Suzie Daggett: Letting go — why is it so hard?
Have you ever laid in bed in the quiet dark hours of the morning and virtually watched your mind spin with situations you have no control over? Letting go of a mental loop like this is tricky business.
Perhaps you are obsessing about a relationship gone wrong, or a project that went off center or a surprising life change, welcomed or not.
Recently as my 90-year-old mom began her decline, a vast learning curve of letting go was in store for both of us.
With frankness, mom and I discussed the finalization of her death — letting go of her earthly body and her contented life to allow the mystery surrounding the next life to come into play. She thought it would be easy.
Every night, she asked her guides and angels to take her. Then she woke up, still here. We were perplexed. She wanted to exit, but she held on. Tightly. Until that perfect moment when the stars aligned (her philosophy) and she let go in peace.
I let go with tears and gratitude for mom and the experience we shared.
What does it mean to let go? Or maybe the better question is: why do we hang on to life, a relationship, an ideal or a situation?
From the little I know, when one wants to let go, first you notice the tightness you hold, then slowly and intentionally allow the release, over and over.
By unlocking your mind’s grip of its looping angst and inner voice control, you allow your heart and soul to guide you to ease.
To let go consider the following:
Move from strident to soft
Imagine a situation where you are gritting your teeth, your stress level is maxed out, your face a frown. With awareness of your situation, allow your teeth to release; your stress directed towards a deep belly inhale and exhale; your frown turning to a slight smile.
You are beginning the process of softening and loosening to a relaxed state. This is a breakthrough where your worry can change into clear thoughts of action or non-action, depending on the situation.
Move from control to release
Trying to control the changeable future is fruitless. We can set intentions and visualize what we desire; however, our timeline or endpoint could be different from what we imagine.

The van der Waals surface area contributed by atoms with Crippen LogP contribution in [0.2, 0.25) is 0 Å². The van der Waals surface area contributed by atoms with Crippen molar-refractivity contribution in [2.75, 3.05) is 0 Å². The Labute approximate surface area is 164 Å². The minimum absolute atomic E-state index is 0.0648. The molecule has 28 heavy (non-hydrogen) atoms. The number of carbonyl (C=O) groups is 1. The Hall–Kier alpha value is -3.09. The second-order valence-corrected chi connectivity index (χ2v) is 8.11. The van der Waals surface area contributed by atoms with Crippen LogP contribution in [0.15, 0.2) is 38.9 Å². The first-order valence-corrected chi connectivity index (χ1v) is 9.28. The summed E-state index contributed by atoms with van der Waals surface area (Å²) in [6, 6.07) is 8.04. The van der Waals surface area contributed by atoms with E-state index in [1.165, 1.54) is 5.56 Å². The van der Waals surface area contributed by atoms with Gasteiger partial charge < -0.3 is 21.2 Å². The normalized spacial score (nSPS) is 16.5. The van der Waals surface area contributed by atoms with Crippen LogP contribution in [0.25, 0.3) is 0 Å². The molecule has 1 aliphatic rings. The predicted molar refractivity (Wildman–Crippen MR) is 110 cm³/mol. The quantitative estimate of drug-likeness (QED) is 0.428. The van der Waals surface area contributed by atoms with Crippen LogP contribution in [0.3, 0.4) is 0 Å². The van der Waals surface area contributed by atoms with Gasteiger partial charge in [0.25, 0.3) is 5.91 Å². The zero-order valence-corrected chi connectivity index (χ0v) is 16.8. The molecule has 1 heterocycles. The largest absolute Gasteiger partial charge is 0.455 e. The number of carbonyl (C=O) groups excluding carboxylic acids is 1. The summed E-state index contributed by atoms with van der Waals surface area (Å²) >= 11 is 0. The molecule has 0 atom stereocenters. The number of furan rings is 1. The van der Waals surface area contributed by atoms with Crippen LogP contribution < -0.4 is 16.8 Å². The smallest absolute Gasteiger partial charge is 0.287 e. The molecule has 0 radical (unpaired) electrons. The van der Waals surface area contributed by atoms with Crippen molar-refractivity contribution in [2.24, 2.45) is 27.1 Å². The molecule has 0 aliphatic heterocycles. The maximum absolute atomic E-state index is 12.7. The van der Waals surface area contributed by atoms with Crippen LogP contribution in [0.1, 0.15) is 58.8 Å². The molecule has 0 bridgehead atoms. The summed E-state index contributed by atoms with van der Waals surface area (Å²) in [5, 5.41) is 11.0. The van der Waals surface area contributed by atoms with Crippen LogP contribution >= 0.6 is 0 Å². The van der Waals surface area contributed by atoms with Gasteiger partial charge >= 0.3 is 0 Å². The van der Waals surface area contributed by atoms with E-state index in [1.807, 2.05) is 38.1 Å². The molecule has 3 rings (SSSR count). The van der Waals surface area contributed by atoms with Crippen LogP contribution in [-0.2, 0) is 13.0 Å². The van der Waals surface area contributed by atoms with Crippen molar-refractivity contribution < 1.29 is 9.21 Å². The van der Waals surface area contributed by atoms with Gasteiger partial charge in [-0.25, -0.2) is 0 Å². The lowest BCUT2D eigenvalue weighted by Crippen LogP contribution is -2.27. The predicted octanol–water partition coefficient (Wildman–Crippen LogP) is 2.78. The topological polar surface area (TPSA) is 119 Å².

When you give up trying to control the future and release the outcome, you tend to soften as you allow life to unfold with a natural rhythm. By doing this, what you need comes to you with ease and in ways you cannot create.
Move from reaction to pro-action
Check inside when you are reacting to a situation. Are you angry because you cannot control what is happening?
Take a pause as you considering changing to a proactive attitude where you override reactionary responses of despair, confusion or righteousness to words and deeds of understanding, compassion and calmness.
Do your best to feel the relief of softness as you open your heart, soul and mind.
Letting go is a process
Sometimes it happens in an instant. Yet, there can be a lag between wanting to let go of someone or something and the actual occurrence. Like any learning tool, practicing takes desire and determination to overcome old habits.
The more you practice, the more you will become an expert at changing your old habits and actions allowing for deep release. Letting go one day does not mean you are done.
Practice your steps over and over and over and you will learn the power of letting go.
Suzie Daggett is a writer and speaker. Her newest book is “The Pink Door: Moms’ Journey to the Other Side” where she shares her emotional transparent thoughts about the passage from life to death. Suzie.firstname.lastname@example.org or http://www.suziedaggett.com.
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